> >2) If you throw TCP processing in there, unless you are consistantly going to
> >have packets on the order of at least 1000 bytes, your crypto algorithm is
> >almost _irrelevant_.

This is my experience, too.  And I would add "and lots of packets".
The only crypto "overhead" that really mattered in a real application
was the number of round-trip times it took to negotiate protocols and
keys.  Crypto's CPU time is very very seldom the limiting factor in
real end-user application performance.

> Could the lack of support for TCP offload in Linux have skewed these figures
> somewhat?  It could be that the caveat for the results isn't so much "this was
> done ten years ago" as "this was done with a TCP stack that ignores the
> hardware's advanced capabilities".

I have never seen a network card or chip whose "advanced capabilities"
included the ability to speed up TCP.  Most such "advanced" designs
actually ran slower than merely doing TCP in the Linux kernel using an
uncomplicated chip.  I saw a Patent Office procurement of Suns in the
'80s that demanded these slow "TCP offload" boards (I had to write the
bootstrap code for the project) even though the motherboard came with
an Ethernet chip and software stack that could run TCP *at wire speed*
all day and night -- for free.  The super whizzo board couldn't even
send back-to-back packets, as I recall.  Some government contractor
had added the "TCP offload" requirement, presumably to inflate the
price that they were adding a percentage markup to.

As a crypto-relevant aside, last year I looked at using the "crypto
offload" engine in the AMD Geode cpu chip to speed up Linux crypto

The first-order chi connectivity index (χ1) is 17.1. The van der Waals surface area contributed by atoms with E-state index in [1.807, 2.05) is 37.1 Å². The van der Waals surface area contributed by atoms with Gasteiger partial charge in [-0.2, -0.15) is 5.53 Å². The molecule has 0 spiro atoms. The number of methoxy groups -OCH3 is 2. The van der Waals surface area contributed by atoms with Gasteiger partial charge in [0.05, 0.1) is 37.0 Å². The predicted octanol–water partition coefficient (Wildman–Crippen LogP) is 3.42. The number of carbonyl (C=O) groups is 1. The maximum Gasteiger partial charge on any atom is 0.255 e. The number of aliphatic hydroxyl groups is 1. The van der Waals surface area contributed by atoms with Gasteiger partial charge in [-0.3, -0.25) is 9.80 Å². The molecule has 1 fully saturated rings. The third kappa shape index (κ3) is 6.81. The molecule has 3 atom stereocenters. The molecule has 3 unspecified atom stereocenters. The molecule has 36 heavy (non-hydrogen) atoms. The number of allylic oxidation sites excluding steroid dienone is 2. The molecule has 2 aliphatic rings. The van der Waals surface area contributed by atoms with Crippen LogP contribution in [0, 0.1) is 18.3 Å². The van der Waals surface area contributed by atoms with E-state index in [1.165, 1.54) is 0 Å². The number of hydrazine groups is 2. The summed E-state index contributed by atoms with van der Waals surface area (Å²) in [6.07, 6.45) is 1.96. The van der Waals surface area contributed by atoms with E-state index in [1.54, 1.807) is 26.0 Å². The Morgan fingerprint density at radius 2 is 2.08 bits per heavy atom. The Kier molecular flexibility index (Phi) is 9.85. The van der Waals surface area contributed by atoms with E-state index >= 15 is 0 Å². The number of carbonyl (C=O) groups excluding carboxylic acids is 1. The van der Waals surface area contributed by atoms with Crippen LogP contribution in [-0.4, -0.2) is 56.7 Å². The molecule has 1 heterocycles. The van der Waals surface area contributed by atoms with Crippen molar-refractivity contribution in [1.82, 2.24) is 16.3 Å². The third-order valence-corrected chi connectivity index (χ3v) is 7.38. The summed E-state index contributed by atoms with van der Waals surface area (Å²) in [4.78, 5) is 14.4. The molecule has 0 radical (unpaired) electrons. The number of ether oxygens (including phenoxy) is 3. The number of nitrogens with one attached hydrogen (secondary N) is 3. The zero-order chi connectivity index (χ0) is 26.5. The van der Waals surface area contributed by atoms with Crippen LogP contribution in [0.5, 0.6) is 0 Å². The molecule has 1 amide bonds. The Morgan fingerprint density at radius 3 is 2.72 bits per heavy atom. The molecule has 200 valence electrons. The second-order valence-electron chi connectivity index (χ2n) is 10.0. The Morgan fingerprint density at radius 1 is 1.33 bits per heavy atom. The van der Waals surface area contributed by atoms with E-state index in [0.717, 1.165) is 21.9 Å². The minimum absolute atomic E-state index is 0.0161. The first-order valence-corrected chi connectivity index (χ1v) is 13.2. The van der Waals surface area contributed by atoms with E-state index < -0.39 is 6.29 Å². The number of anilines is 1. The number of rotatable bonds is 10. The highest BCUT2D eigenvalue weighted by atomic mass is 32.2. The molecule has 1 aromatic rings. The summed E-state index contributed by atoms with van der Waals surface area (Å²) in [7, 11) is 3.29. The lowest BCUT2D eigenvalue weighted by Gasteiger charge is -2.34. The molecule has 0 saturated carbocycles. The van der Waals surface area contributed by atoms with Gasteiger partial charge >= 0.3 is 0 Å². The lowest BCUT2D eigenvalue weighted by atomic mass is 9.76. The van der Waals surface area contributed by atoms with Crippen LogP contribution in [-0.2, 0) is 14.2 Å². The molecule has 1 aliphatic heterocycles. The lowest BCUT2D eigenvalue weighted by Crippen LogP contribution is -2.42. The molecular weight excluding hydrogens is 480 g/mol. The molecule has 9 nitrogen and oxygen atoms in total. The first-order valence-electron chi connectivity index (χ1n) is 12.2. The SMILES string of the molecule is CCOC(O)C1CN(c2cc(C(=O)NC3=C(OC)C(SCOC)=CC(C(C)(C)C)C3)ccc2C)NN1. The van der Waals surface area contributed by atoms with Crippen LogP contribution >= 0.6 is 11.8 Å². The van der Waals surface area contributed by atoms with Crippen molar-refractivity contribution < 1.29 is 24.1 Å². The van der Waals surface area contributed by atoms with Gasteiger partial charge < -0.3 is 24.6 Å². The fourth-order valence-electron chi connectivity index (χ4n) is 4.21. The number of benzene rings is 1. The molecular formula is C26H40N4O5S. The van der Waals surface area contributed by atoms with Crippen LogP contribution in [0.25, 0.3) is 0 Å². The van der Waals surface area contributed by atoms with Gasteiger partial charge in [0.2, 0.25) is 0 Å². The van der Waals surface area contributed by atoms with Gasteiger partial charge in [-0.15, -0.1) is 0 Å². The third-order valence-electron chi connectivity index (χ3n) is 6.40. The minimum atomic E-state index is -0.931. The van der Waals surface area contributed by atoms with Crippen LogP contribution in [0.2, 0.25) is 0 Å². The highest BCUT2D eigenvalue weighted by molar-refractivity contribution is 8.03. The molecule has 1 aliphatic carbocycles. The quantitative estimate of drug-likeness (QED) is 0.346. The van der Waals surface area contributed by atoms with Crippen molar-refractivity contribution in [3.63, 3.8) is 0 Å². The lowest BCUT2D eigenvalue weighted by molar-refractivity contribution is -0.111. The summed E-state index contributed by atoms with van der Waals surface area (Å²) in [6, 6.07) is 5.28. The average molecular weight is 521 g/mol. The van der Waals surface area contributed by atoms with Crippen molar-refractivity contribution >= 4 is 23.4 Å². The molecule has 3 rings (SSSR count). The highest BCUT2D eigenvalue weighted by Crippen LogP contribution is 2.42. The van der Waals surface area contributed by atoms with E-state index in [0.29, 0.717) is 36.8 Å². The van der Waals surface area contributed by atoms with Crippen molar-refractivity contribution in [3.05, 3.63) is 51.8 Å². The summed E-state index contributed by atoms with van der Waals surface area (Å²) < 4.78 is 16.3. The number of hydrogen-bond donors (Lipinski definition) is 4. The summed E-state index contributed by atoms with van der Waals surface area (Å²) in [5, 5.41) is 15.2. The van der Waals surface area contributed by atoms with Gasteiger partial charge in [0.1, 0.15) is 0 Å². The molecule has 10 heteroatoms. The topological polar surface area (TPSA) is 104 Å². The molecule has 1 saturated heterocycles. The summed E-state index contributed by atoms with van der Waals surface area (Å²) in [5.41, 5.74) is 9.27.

operations in the OLPC.  There was even a nice driver for it.
Summary: useless.  It had been designed by somebody who had no idea of
the architecture of modern software.  The crypto engine used DMA "for
speed", used physical rather than virtual addresses, and stored the
keys internally in its registers -- so it couldn't work with virtual
memory, and couldn't conveniently be shared between two different
processes.  It was SO much faster to do your crypto "by hand" in a
shared library in a user process, than to cross into the kernel, copy
the data to be in contiguous memory locations (or manually translate
the addresses and lock down those pages into physical memory), copy
the keys and IVs into the accelerator, do the crypto, copy the results
back into virtual memory, and reschedule the user process.  In typical
applications (which don't always use the same key) you'd need to do
this dance once for every block encrypted, or perhaps if you were
lucky, for every packet.  Even kernel crypto wasn't worth doing
through the thing.  And the software libraries were not only faster,
they were also portable, running on anything, not just one obsolete

Hardware guys are just jerking off unless they spend a lot of time
with software guys AT THE DESIGN STAGE before they lay out a single
gate.  One stupid design decision can take away all the potential gain.
Every TCP offloader I've seen has had at least one.


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